But within parties, views differ substantially by income. While roughly nine-in-ten upper-income Republicans (89%) feel positively about current economic conditions, lower-income Republicans are far less likely to share that opinion. Some 57% of lower-income Republicans say current economic conditions are excellent or good, roughly similar to the share of upper-income Democrats who say this (55%). Only about one-third of lower-income Democrats (34%) rate current economic conditions positively.
Looking to the future, about half of Americans (48%) say they expect economic conditions will be about the same in a year, roughly one-third (32%) say the economy will be worse and just 20% say they think the economy will be better. The share saying economic conditions will get better is largely consistent across income groups, but upper-income adults are somewhat more likely to say they expect things will get worse.
Current views of the economy are strongly linked to predictions for the future: Those who say economic conditions are excellent or good are about three times as likely as those who have a more negative view to say things will be even better a year from now (29% vs. 9%).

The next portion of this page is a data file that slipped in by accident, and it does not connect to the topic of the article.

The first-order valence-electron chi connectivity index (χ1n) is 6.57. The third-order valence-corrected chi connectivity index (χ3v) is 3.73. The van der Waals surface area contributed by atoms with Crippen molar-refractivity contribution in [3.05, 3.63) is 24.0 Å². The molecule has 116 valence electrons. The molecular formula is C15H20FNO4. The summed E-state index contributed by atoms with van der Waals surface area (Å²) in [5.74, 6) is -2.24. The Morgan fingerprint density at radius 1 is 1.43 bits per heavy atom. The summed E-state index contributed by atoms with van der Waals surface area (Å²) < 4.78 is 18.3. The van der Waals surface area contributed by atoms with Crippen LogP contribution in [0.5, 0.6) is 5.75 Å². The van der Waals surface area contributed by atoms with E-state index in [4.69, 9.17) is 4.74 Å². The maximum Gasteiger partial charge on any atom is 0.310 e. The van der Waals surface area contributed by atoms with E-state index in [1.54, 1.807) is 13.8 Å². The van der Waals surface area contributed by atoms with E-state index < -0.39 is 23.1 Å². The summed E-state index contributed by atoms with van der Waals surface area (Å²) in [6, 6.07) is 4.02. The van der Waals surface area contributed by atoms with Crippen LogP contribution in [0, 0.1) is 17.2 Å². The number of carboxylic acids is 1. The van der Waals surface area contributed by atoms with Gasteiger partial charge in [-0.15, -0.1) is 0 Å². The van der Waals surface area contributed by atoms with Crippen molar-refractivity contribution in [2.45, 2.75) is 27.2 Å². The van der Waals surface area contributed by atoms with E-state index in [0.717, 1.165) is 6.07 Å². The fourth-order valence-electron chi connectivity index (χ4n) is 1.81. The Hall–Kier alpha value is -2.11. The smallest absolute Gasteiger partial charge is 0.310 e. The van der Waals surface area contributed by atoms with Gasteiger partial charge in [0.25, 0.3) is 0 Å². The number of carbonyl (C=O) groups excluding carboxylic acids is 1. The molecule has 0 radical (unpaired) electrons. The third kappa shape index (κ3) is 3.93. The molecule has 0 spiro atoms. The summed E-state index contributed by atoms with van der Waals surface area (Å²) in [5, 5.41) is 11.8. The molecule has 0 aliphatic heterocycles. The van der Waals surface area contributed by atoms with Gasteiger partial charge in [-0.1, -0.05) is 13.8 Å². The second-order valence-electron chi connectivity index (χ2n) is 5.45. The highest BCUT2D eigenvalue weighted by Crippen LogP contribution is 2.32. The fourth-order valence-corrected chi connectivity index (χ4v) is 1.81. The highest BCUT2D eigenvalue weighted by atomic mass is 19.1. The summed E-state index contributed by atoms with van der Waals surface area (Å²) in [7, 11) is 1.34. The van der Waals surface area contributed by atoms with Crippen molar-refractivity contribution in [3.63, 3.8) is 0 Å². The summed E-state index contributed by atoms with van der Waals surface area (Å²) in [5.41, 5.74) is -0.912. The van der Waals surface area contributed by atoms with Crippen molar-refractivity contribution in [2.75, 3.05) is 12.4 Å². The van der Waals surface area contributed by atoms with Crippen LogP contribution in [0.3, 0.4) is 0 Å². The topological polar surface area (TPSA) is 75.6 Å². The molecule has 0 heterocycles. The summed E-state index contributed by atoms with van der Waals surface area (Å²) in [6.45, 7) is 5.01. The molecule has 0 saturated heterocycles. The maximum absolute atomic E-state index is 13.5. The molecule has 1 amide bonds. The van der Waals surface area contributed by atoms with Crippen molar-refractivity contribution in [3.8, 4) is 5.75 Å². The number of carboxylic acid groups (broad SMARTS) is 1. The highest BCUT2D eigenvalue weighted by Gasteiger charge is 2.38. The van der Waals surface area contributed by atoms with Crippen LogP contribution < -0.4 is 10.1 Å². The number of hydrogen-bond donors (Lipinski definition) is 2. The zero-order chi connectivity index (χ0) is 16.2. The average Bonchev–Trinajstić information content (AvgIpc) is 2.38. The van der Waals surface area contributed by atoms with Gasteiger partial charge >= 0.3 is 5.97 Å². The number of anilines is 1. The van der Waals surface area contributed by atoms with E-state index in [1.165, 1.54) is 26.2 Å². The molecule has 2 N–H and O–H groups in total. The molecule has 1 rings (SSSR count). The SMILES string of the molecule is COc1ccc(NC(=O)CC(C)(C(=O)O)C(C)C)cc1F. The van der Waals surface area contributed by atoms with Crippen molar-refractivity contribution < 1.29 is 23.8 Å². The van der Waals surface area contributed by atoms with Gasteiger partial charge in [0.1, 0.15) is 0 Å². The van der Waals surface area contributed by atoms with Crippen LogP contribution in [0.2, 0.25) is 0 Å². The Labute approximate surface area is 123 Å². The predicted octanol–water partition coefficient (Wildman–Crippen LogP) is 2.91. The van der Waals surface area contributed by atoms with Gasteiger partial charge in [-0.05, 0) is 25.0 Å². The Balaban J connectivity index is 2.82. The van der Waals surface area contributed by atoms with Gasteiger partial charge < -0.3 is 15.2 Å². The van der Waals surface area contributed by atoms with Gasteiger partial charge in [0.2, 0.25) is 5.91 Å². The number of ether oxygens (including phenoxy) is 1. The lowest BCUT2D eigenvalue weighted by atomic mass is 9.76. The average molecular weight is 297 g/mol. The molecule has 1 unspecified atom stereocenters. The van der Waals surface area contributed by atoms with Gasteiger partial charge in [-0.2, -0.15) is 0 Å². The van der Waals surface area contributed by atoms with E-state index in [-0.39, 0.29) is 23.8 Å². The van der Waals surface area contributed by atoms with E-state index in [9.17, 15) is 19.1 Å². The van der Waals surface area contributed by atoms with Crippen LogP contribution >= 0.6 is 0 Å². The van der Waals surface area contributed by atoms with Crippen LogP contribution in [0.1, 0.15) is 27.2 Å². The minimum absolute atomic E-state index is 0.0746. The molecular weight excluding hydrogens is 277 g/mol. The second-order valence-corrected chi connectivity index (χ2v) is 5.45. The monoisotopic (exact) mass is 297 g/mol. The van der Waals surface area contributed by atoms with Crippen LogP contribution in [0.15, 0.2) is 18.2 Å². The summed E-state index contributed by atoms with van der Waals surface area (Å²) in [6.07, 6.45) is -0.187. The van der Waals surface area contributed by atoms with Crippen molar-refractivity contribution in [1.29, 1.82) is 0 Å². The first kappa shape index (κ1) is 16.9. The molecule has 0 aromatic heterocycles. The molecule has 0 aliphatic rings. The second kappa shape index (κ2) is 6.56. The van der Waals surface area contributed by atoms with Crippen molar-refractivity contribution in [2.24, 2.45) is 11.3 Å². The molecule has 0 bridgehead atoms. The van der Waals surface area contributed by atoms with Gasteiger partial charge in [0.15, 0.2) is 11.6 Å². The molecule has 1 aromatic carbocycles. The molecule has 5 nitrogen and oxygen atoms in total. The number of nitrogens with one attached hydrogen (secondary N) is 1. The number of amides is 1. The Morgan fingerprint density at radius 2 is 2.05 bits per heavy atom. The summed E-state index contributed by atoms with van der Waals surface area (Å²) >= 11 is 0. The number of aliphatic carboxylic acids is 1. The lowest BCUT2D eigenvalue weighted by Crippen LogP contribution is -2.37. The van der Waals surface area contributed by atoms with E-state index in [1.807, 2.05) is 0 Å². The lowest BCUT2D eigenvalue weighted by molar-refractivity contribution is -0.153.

Wages, job availability and health care costs matter most in Americans’ assessment of the overall economy
Americans rely on a variety of indicators to shape their views of the economy. Overall, jobs and wages are among the most important factors in their assessments of current economic conditions. About half of adults (48%) say wages and incomes contribute a great deal to their opinion about how the economy is doing; 45% say the availability of jobs has an equally important impact on their views. The cost of health care is also an important indicator for many Americans – 43% say this contributes a great deal to their assessments of the economy. About a third or more of adults say prices for consumer goods and food (37%), the country’s tax system (36%) and the federal budget deficit (32%) contribute a great deal to their views of the economy. Somewhat less important are real estate prices (27%), stock market performance (25%) and gas prices in their area (23%).
When it comes to the factors that influence their own household financial situation, Americans point to some – but not all – of the same indicators. Wages and incomes remain at the top, but less emphasis is placed on the overall availability of jobs. About half of the public (51%) says wages and incomes affect their household financial situation a great deal, 43% say the same about the cost of health care and 45% say prices for food and consumer goods impact them personally.